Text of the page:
There’s information on all our GeoVation  challenges from our first GeoVation Awards Programme in 2009  through our problem focussed challenges aimed at building local resilience. In 2010 we launched 2 challenges focussed on how we could feed ourselves in Britain and reduce the environmental impact of transport in a sustainable way. In 2012 we ran a challenge focussed on resolving neighbourhood problems and building a sense of community, and a further challenge themed around connecting communities and visitors along the new Wales Coast Path to tie in with its launch.  In 2013 the GeoVation Challenge focussed on improving environmental performance, set against the context that UK companies could save £6 billion a year if they used resources more efficiently. Our latest  challenge aimed at encouraging active lifestyles  was focussed on the £8bn cost to the UK economy as a result of our inactivity.

We’ve made the booklet available online, so you can find out how you can innovate with GeoVation, the GeoVation journey, about the 28 winners Ordnance Survey has funded  and the ideas they have launched or which are in development.

Download your copy of the GeoVation booklet and find out more!

Individual case studies are also available on our website

If you would like a copy of the GeoVation booklet sent to you, please email us at

GeoVation Challenges are open to entrepreneurs, developers, community groups, government and individuals. They are focussed on finding innovative and useful ways of using geographical information, including open data and tools, to build new ventures that will generate social, economic and/ or environmental value.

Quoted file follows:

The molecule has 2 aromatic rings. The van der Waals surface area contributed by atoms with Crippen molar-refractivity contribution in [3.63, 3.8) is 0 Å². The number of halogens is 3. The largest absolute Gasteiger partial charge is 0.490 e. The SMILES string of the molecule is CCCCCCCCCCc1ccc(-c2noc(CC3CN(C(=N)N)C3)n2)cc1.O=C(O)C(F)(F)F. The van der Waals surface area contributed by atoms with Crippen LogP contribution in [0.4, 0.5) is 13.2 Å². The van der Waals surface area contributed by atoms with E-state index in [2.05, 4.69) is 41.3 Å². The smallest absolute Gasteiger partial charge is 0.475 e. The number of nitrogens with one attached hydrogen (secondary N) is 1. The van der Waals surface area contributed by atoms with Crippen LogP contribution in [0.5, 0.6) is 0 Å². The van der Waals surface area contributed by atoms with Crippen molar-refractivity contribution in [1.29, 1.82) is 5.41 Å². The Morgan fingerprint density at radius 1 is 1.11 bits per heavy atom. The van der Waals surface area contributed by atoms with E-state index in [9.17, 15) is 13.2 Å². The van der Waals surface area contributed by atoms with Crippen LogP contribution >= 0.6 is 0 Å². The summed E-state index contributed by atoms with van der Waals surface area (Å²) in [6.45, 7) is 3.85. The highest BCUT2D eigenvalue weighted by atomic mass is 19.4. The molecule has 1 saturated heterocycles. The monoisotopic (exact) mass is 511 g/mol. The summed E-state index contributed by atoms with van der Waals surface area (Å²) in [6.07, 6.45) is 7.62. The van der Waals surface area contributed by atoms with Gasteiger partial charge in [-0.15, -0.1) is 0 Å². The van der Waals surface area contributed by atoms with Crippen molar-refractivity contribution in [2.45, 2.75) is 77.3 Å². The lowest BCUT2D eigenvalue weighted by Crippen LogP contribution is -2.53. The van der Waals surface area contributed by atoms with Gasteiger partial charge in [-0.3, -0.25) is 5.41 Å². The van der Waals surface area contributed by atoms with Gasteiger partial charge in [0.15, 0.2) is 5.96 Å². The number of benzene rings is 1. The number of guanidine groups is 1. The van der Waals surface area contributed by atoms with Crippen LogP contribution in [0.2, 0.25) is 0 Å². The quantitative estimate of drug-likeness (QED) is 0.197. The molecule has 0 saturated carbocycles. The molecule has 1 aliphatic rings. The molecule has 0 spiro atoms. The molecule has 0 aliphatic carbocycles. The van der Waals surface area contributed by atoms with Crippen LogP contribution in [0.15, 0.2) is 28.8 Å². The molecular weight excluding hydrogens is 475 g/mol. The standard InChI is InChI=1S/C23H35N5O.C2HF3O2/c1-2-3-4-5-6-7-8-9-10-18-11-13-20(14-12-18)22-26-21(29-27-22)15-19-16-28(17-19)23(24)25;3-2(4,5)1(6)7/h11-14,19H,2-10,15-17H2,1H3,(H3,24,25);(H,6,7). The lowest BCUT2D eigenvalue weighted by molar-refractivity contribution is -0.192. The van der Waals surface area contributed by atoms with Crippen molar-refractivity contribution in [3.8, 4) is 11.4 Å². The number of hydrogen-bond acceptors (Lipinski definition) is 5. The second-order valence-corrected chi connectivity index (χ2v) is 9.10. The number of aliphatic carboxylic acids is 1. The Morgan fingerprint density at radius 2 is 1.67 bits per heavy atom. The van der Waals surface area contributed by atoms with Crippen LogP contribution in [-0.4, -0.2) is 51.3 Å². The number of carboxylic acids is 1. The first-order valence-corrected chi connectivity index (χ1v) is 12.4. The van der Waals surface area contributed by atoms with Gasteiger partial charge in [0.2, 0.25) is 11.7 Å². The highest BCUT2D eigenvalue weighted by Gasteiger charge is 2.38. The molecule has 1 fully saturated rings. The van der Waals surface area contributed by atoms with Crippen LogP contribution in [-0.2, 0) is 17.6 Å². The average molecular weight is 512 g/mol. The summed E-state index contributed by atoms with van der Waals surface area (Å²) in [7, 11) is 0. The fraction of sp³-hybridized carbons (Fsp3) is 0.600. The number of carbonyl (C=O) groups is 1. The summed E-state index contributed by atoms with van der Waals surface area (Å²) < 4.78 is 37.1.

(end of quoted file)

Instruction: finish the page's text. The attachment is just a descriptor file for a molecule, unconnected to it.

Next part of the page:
We’re really excited! For many months now we have been working on Click here to download booklet creating a GeoVation booklet to include information on  GeoVation Challenges and case studies on winning ideas – and now its published!

The booklet  has some interesting facts about GeoVation which has been running since October 2009.  In that time:

  • 1448 participants have registered
  • 509 ideas have been submitted
  • 57 teams have participated in GeoVation Camps and
  • 20 winners have been awarded a share of over £435, 000 in innovation funding to develop their ventures.

GeoVation Challenges are open to entrepreneurs, developers, community groups, government and individuals.  They are focussed on finding innovative and useful ways of using geographical information, including open data and tools, to build new ventures that will generate social, economic and/ or environmental value.